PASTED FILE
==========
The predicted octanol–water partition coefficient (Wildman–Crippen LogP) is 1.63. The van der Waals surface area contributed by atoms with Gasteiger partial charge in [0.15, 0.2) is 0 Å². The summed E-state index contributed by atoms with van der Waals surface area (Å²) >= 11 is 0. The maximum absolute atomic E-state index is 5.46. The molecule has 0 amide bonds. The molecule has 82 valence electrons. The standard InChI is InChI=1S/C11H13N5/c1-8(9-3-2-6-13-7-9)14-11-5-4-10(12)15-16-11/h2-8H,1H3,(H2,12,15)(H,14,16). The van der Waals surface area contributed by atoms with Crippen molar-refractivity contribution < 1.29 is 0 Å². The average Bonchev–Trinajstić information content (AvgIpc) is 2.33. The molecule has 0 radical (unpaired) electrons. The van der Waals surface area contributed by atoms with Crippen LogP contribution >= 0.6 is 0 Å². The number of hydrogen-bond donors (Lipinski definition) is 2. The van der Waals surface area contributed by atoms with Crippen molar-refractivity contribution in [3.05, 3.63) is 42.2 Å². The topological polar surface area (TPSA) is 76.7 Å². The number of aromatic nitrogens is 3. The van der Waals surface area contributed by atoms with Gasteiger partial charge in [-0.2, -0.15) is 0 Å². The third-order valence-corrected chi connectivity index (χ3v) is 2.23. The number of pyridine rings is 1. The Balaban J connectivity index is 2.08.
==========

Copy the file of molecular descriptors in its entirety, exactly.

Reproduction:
The predicted octanol–water partition coefficient (Wildman–Crippen LogP) is 1.63. The van der Waals surface area contributed by atoms with Gasteiger partial charge in [0.15, 0.2) is 0 Å². The summed E-state index contributed by atoms with van der Waals surface area (Å²) >= 11 is 0. The maximum absolute atomic E-state index is 5.46. The molecule has 0 amide bonds. The molecule has 82 valence electrons. The standard InChI is InChI=1S/C11H13N5/c1-8(9-3-2-6-13-7-9)14-11-5-4-10(12)15-16-11/h2-8H,1H3,(H2,12,15)(H,14,16). The van der Waals surface area contributed by atoms with Crippen molar-refractivity contribution < 1.29 is 0 Å². The average Bonchev–Trinajstić information content (AvgIpc) is 2.33. The molecule has 0 radical (unpaired) electrons. The van der Waals surface area contributed by atoms with Crippen LogP contribution >= 0.6 is 0 Å². The number of hydrogen-bond donors (Lipinski definition) is 2. The van der Waals surface area contributed by atoms with Crippen molar-refractivity contribution in [3.05, 3.63) is 42.2 Å². The topological polar surface area (TPSA) is 76.7 Å². The number of aromatic nitrogens is 3. The van der Waals surface area contributed by atoms with Gasteiger partial charge in [-0.2, -0.15) is 0 Å². The third-order valence-corrected chi connectivity index (χ3v) is 2.23. The number of pyridine rings is 1. The Balaban J connectivity index is 2.08.